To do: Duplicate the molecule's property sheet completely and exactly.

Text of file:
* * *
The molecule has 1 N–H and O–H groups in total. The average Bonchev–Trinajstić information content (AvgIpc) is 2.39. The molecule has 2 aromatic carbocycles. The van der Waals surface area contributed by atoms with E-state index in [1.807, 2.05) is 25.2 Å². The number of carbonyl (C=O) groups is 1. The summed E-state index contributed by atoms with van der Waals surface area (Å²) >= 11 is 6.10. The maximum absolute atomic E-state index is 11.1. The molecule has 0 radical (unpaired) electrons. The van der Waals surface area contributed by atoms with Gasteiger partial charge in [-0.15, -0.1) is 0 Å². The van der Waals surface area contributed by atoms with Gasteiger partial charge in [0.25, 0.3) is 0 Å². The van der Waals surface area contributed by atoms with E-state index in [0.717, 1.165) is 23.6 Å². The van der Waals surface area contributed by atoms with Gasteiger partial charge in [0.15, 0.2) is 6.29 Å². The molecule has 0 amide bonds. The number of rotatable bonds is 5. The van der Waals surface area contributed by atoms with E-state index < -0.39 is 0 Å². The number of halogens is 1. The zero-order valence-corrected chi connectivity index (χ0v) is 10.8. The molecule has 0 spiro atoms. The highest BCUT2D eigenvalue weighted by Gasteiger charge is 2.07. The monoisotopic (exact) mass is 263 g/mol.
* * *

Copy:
The molecule has 1 N–H and O–H groups in total. The average Bonchev–Trinajstić information content (AvgIpc) is 2.39. The molecule has 2 aromatic carbocycles. The van der Waals surface area contributed by atoms with E-state index in [1.807, 2.05) is 25.2 Å². The number of carbonyl (C=O) groups is 1. The summed E-state index contributed by atoms with van der Waals surface area (Å²) >= 11 is 6.10. The maximum absolute atomic E-state index is 11.1. The molecule has 0 radical (unpaired) electrons. The van der Waals surface area contributed by atoms with Gasteiger partial charge in [-0.15, -0.1) is 0 Å². The van der Waals surface area contributed by atoms with Gasteiger partial charge in [0.25, 0.3) is 0 Å². The van der Waals surface area contributed by atoms with E-state index in [0.717, 1.165) is 23.6 Å². The van der Waals surface area contributed by atoms with Gasteiger partial charge in [0.15, 0.2) is 6.29 Å². The molecule has 0 amide bonds. The number of rotatable bonds is 5. The van der Waals surface area contributed by atoms with E-state index < -0.39 is 0 Å². The number of halogens is 1. The zero-order valence-corrected chi connectivity index (χ0v) is 10.8. The molecule has 0 spiro atoms. The highest BCUT2D eigenvalue weighted by Gasteiger charge is 2.07. The monoisotopic (exact) mass is 263 g/mol.